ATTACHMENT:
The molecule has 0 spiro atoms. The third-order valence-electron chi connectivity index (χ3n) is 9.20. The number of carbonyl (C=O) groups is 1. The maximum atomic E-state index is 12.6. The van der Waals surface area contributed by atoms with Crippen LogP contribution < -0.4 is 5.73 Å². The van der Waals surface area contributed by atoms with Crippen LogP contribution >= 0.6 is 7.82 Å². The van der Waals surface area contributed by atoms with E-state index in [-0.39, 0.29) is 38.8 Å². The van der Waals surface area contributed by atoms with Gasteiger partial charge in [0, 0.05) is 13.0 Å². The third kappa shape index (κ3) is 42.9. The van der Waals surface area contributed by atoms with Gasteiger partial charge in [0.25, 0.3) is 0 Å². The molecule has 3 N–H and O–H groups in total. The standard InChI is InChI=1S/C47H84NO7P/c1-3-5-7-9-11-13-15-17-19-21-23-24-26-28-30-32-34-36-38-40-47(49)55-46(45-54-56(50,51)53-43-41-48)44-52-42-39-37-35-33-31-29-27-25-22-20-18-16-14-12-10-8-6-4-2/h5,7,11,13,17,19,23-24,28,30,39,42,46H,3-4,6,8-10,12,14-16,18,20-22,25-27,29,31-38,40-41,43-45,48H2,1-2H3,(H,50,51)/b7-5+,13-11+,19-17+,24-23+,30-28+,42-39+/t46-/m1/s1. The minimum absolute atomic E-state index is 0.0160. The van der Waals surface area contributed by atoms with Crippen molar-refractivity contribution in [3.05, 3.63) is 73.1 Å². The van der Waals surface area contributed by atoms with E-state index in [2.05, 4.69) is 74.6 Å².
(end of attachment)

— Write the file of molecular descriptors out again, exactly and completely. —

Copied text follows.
The molecule has 0 spiro atoms. The third-order valence-electron chi connectivity index (χ3n) is 9.20. The number of carbonyl (C=O) groups is 1. The maximum atomic E-state index is 12.6. The van der Waals surface area contributed by atoms with Crippen LogP contribution < -0.4 is 5.73 Å². The van der Waals surface area contributed by atoms with Crippen LogP contribution >= 0.6 is 7.82 Å². The van der Waals surface area contributed by atoms with E-state index in [-0.39, 0.29) is 38.8 Å². The van der Waals surface area contributed by atoms with Gasteiger partial charge in [0, 0.05) is 13.0 Å². The third kappa shape index (κ3) is 42.9. The van der Waals surface area contributed by atoms with Gasteiger partial charge in [0.25, 0.3) is 0 Å². The molecule has 3 N–H and O–H groups in total. The standard InChI is InChI=1S/C47H84NO7P/c1-3-5-7-9-11-13-15-17-19-21-23-24-26-28-30-32-34-36-38-40-47(49)55-46(45-54-56(50,51)53-43-41-48)44-52-42-39-37-35-33-31-29-27-25-22-20-18-16-14-12-10-8-6-4-2/h5,7,11,13,17,19,23-24,28,30,39,42,46H,3-4,6,8-10,12,14-16,18,20-22,25-27,29,31-38,40-41,43-45,48H2,1-2H3,(H,50,51)/b7-5+,13-11+,19-17+,24-23+,30-28+,42-39+/t46-/m1/s1. The minimum absolute atomic E-state index is 0.0160. The van der Waals surface area contributed by atoms with Crippen molar-refractivity contribution in [3.05, 3.63) is 73.1 Å². The van der Waals surface area contributed by atoms with E-state index in [2.05, 4.69) is 74.6 Å².